Employment misclassification is a growing problem across the country. It may seem like a simple question: are you an employee – or an independent contractor? Are you sure of that? Many employers either mistakenly or purposely misclassify their workers as independent contractors.
They do so for many reasons, all of which go to saving the company the time and expense of paying the taxes and other withholdings required by law and trying to get you, the employee, to take on that burden. Does your employer classify you as an independent contractor? If so, you may be in for a shock – you may not – according the IRS and the laws of most states – actually be an independent contractor at all, but are in fact an employee, with wages that are subject to withholding, and whose treatment under the law varies considerably than for an actual independent contractor. If you really want to be certain that your employer is following the law about your work status classification, the IRS uses three primary categories by which they make such a determination.
The three categories are:
- Behavioral Control – does your employer exercise the right to control how you perform a specific task? Yes? Then you may be an employee.
- Financial Control – If your employer directs or controls how the you conduct the business aspects of your activities, such as unreimbursed expenses, opportunity for profit or loss, method of payment, significant investment and availability of services to the market, then you may be an employee.
- Relationship of the parties: How do you and your employer perceive your relationship? Employee benefits, written contracts, discharge and termination aspects and the businesses regular business activities are some indicators considered for classification.
To determine more specifically how these three categories apply to a given employee/employer relationship, the IRS uses a 20-point checklist to evaluate whether someone is in fact an employee or an independent contractor. To know more clearly your own true employment status, look at the following list. If your employer would have to answer yes to any one of the questions (except #16) may mean that you are in fact an employee.
- Is the worker required to comply with instructions about when, where and how the work is done?
- Is the worker provided training that would enable him/her to perform a job in a particular method or manner?
- Are the services provided by the worker an integral part of the business’ operations?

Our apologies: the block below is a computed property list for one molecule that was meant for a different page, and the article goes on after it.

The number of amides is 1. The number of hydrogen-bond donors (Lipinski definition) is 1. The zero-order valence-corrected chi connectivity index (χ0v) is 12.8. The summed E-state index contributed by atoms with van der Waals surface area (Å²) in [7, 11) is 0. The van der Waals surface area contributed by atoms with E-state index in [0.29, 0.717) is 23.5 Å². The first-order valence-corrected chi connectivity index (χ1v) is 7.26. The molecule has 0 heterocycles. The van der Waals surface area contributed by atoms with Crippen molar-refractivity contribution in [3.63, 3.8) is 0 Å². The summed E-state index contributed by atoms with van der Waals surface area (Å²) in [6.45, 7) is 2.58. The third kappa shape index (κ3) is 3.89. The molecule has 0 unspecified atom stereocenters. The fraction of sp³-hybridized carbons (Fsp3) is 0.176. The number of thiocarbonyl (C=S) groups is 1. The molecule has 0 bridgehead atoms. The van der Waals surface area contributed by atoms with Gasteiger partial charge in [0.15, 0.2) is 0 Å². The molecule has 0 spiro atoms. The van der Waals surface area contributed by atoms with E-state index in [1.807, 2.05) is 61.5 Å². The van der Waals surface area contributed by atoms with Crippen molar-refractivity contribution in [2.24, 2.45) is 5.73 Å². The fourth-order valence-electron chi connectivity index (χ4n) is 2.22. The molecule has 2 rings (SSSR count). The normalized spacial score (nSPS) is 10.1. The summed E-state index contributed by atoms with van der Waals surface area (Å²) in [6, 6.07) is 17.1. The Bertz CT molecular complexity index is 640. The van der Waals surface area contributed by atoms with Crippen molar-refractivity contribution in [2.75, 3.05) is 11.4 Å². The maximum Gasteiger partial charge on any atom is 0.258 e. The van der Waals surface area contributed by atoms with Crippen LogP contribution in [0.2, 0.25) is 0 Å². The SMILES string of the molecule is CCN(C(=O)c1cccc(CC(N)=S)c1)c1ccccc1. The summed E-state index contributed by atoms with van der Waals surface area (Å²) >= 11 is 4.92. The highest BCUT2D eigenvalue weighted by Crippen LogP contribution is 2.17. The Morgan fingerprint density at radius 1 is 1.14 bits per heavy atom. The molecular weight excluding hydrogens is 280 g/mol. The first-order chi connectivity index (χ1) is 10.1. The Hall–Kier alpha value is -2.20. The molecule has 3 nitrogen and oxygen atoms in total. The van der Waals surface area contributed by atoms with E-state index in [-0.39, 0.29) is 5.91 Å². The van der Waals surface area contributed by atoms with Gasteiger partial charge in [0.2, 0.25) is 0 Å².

- Must the services be rendered personally?
- Does the business hire, supervise, or pay assistants to help the worker on the job?
- Is there a continuing relationship between the worker and the person for whom the services are performed?
- Does the recipient of the services set the work schedule?
- Is the worker required to devote his/her full time to the person he/she performs services for?
- Is the work performed at the place of business of the company or at specific places set by the company?
- Does the recipient of the services direct the sequence in which the work must be done?
- Are regular oral or written reports required to be submitted by the worker?
- Is the method of payment hourly, weekly, monthly (as opposed to commission or by the job?)
- Are business and/or traveling expenses reimbursed?
- Does the company furnish tools and materials used by the worker?
- Has the worker failed to invest in equipment or facilities used to provide the services?
- Does the arrangement put the person in a position or realizing either a profit or loss on the work?
- Does the worker perform services exclusively for the company rather than working for a number of companies at the same time?
- Does the worker in fact make his/her services regularly available to the general public?
- Is the worker subject to dismissal for reasons other than non-performance of the contract specifications?
- Can the worker terminate his/her relationship without incurring a liability for failure to complete the job?
It should be rather easy to determine where your own job falls across all of the items on this list. If you conclude after comparing your actual job with these items that you should in fact be classified as an employee, your employer can be liable for payment of all taxes they have failed to withhold, and fines that can be quite stiff depending on how long they have engaged in this practice, and on how many employees they have misclassified. For more information about your rights under this law, contact our Employment Law Specialist at The Cartwright Law Firm today, at 415-433-0444, for a free consultation. Don’t be left holding the tax bag because your employer wanted to make you carry the burden.